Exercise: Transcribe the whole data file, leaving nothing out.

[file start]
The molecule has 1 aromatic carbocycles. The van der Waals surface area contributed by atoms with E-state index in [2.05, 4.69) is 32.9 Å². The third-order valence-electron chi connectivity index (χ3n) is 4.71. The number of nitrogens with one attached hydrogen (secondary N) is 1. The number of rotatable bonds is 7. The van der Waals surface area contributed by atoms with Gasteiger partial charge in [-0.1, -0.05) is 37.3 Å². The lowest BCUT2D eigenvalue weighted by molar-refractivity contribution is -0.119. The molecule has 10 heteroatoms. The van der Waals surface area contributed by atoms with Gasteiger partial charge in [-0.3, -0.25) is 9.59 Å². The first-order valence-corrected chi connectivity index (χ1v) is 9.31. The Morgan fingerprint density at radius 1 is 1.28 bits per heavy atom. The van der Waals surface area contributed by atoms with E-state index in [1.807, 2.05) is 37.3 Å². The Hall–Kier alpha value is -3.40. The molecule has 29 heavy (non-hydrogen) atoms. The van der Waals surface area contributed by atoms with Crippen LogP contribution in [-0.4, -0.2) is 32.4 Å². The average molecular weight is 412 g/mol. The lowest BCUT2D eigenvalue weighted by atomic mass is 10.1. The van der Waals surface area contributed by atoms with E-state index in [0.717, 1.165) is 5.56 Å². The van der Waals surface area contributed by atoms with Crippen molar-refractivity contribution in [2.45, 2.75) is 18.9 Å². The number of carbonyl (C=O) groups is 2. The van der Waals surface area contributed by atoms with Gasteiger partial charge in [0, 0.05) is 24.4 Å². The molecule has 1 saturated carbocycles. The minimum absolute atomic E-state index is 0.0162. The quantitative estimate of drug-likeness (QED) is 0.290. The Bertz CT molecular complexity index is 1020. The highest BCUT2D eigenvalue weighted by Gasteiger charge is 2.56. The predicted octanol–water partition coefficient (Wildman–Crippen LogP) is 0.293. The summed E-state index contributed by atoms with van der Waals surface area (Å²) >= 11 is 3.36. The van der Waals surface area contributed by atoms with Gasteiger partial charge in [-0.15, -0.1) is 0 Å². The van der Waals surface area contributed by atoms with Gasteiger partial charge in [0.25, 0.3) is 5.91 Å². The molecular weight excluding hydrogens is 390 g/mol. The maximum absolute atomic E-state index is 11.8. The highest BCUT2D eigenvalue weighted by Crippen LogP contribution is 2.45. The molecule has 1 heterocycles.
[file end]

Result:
The molecule has 1 aromatic carbocycles. The van der Waals surface area contributed by atoms with E-state index in [2.05, 4.69) is 32.9 Å². The third-order valence-electron chi connectivity index (χ3n) is 4.71. The number of nitrogens with one attached hydrogen (secondary N) is 1. The number of rotatable bonds is 7. The van der Waals surface area contributed by atoms with Gasteiger partial charge in [-0.1, -0.05) is 37.3 Å². The lowest BCUT2D eigenvalue weighted by molar-refractivity contribution is -0.119. The molecule has 10 heteroatoms. The van der Waals surface area contributed by atoms with Gasteiger partial charge in [-0.3, -0.25) is 9.59 Å². The first-order valence-corrected chi connectivity index (χ1v) is 9.31. The Morgan fingerprint density at radius 1 is 1.28 bits per heavy atom. The van der Waals surface area contributed by atoms with E-state index in [1.807, 2.05) is 37.3 Å². The Hall–Kier alpha value is -3.40. The molecule has 29 heavy (non-hydrogen) atoms. The van der Waals surface area contributed by atoms with Crippen LogP contribution in [-0.4, -0.2) is 32.4 Å². The average molecular weight is 412 g/mol. The lowest BCUT2D eigenvalue weighted by atomic mass is 10.1. The van der Waals surface area contributed by atoms with E-state index in [0.717, 1.165) is 5.56 Å². The van der Waals surface area contributed by atoms with Crippen molar-refractivity contribution in [2.45, 2.75) is 18.9 Å². The number of carbonyl (C=O) groups is 2. The van der Waals surface area contributed by atoms with Gasteiger partial charge in [0, 0.05) is 24.4 Å². The molecule has 1 saturated carbocycles. The minimum absolute atomic E-state index is 0.0162. The quantitative estimate of drug-likeness (QED) is 0.290. The Bertz CT molecular complexity index is 1020. The highest BCUT2D eigenvalue weighted by Gasteiger charge is 2.56. The predicted octanol–water partition coefficient (Wildman–Crippen LogP) is 0.293. The summed E-state index contributed by atoms with van der Waals surface area (Å²) >= 11 is 3.36. The van der Waals surface area contributed by atoms with Gasteiger partial charge in [-0.15, -0.1) is 0 Å². The van der Waals surface area contributed by atoms with Gasteiger partial charge in [0.25, 0.3) is 5.91 Å². The molecular weight excluding hydrogens is 390 g/mol. The maximum absolute atomic E-state index is 11.8. The highest BCUT2D eigenvalue weighted by Crippen LogP contribution is 2.45. The molecule has 1 heterocycles.